Precise USB2.0 temperature sensor with minimum components

The idea of reading temperature via USB is very simple. Construction is reliable, precise and requires few components. Circuit is very simple as there is USB to UART converter IC used.

USB_temp_thumb.png

 

USB to UART conversion is performed via F232RQ chip from FTDI (Future Technology Devices International). Besides ability to convert this chip also can work in bit-bang mode (bit controlled transfer). In bit-band mode I/O lines work as both direction data-lines that can be easily controlled by user. So there can be any digital circuit connected to F232RQ pins in this case AD7814 temperature sensor from Analog Devices is connected. Temperature sensor uses only three data lines: SCK, SS and SDO of four SPI data bus. SDI line of AD7814 has to be grounded as we do not need to send any data to sensor. FT232 works as SPI master which emulates AD7814 protocol. Data from temperature sensor reads together with other bus signals on FT232. Chip allows to read data while write. Sleep signal is used to power off AD7814 temperature sensor when USB is inactive (sensor is powered from USB and consumes about 20mA).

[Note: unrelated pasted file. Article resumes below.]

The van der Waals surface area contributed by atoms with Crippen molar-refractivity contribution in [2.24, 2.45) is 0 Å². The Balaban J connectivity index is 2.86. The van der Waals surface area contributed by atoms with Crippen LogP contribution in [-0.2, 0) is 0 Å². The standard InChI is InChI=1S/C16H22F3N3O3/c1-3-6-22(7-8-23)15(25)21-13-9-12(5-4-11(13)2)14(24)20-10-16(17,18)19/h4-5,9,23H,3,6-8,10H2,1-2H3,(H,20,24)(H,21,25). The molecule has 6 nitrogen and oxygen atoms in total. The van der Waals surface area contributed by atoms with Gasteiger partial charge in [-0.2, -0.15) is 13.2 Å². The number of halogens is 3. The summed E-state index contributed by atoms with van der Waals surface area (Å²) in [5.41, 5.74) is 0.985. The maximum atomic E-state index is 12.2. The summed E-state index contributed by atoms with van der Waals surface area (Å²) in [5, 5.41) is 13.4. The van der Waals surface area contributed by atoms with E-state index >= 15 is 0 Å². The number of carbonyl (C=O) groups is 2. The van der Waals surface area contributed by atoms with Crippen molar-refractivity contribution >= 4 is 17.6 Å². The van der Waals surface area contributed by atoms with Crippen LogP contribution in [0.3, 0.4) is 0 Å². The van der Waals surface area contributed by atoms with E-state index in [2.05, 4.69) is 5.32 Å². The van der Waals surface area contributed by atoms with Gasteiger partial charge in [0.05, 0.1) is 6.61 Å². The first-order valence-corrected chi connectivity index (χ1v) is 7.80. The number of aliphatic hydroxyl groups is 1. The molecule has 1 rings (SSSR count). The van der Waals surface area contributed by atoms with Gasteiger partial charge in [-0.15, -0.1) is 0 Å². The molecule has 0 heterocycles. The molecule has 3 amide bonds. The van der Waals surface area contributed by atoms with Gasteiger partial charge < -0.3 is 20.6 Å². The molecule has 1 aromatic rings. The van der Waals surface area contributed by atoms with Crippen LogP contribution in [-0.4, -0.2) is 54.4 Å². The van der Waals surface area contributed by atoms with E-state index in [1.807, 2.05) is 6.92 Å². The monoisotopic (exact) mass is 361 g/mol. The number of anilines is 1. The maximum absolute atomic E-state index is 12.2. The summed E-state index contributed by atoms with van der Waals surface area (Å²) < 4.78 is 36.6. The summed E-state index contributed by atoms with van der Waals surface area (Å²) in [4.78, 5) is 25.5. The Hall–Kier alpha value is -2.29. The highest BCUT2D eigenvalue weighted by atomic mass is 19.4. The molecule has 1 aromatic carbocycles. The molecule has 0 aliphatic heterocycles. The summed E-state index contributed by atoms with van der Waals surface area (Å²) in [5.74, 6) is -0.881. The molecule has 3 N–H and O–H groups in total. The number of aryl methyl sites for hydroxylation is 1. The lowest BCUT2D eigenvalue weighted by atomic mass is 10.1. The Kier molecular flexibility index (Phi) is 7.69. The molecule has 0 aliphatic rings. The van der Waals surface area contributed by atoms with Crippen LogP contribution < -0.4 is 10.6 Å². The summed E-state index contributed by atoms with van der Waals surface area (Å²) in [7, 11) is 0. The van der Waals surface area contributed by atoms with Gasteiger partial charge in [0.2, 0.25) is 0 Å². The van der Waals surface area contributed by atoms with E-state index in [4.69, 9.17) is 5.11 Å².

When programming you need to activate chip and emulate SPI function for reading temperature values.

AD7814_Timing_thumb.png

 

This way program is able to read FT232 port status depending on if pins are set as input or output. Each FT232 has it own serial number it is possible to identify multiple sensors connected to one USB port.

In order to get current temperature value program has to write byte 35 to port register. Sensor waits for 16 clock cycles on SCK line while CS is pulled down. Clock cycle may be 1MHz. After reading 10 bits, further data may be ignored. Anyway it is recommended to read datasheet for more details about configuring and reading data from this temperature sensor.

Current design can be used to read various sensors including I2C, SPI, UART and other with digital interface. Sorry no sample program included.

Source: РадиоЛоцман

One Comment:

  1. Pingback: Electronics Projects Blog » Blog Archive » Precise USB2.0 temperature sensor with minimum components

Leave a Reply

Your email address will not be published. Required fields are marked *